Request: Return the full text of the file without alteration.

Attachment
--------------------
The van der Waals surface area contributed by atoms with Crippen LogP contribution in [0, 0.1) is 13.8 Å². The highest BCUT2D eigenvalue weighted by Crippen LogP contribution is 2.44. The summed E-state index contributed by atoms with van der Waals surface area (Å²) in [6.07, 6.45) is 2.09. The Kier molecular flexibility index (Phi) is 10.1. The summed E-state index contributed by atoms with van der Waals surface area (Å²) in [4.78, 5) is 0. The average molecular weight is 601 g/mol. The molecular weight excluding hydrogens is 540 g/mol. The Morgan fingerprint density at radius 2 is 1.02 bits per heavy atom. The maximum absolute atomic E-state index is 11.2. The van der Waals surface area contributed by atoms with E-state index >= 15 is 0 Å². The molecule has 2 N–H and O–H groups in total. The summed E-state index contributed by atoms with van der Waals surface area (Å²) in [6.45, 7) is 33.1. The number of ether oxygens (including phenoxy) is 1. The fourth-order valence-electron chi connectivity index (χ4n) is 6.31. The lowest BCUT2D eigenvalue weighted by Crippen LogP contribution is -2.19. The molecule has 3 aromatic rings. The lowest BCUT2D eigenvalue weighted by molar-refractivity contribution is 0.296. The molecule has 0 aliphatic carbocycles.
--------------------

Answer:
The van der Waals surface area contributed by atoms with Crippen LogP contribution in [0, 0.1) is 13.8 Å². The highest BCUT2D eigenvalue weighted by Crippen LogP contribution is 2.44. The summed E-state index contributed by atoms with van der Waals surface area (Å²) in [6.07, 6.45) is 2.09. The Kier molecular flexibility index (Phi) is 10.1. The summed E-state index contributed by atoms with van der Waals surface area (Å²) in [4.78, 5) is 0. The average molecular weight is 601 g/mol. The molecular weight excluding hydrogens is 540 g/mol. The Morgan fingerprint density at radius 2 is 1.02 bits per heavy atom. The maximum absolute atomic E-state index is 11.2. The van der Waals surface area contributed by atoms with E-state index >= 15 is 0 Å². The molecule has 2 N–H and O–H groups in total. The summed E-state index contributed by atoms with van der Waals surface area (Å²) in [6.45, 7) is 33.1. The number of ether oxygens (including phenoxy) is 1. The fourth-order valence-electron chi connectivity index (χ4n) is 6.31. The lowest BCUT2D eigenvalue weighted by Crippen LogP contribution is -2.19. The molecule has 3 aromatic rings. The lowest BCUT2D eigenvalue weighted by molar-refractivity contribution is 0.296. The molecule has 0 aliphatic carbocycles.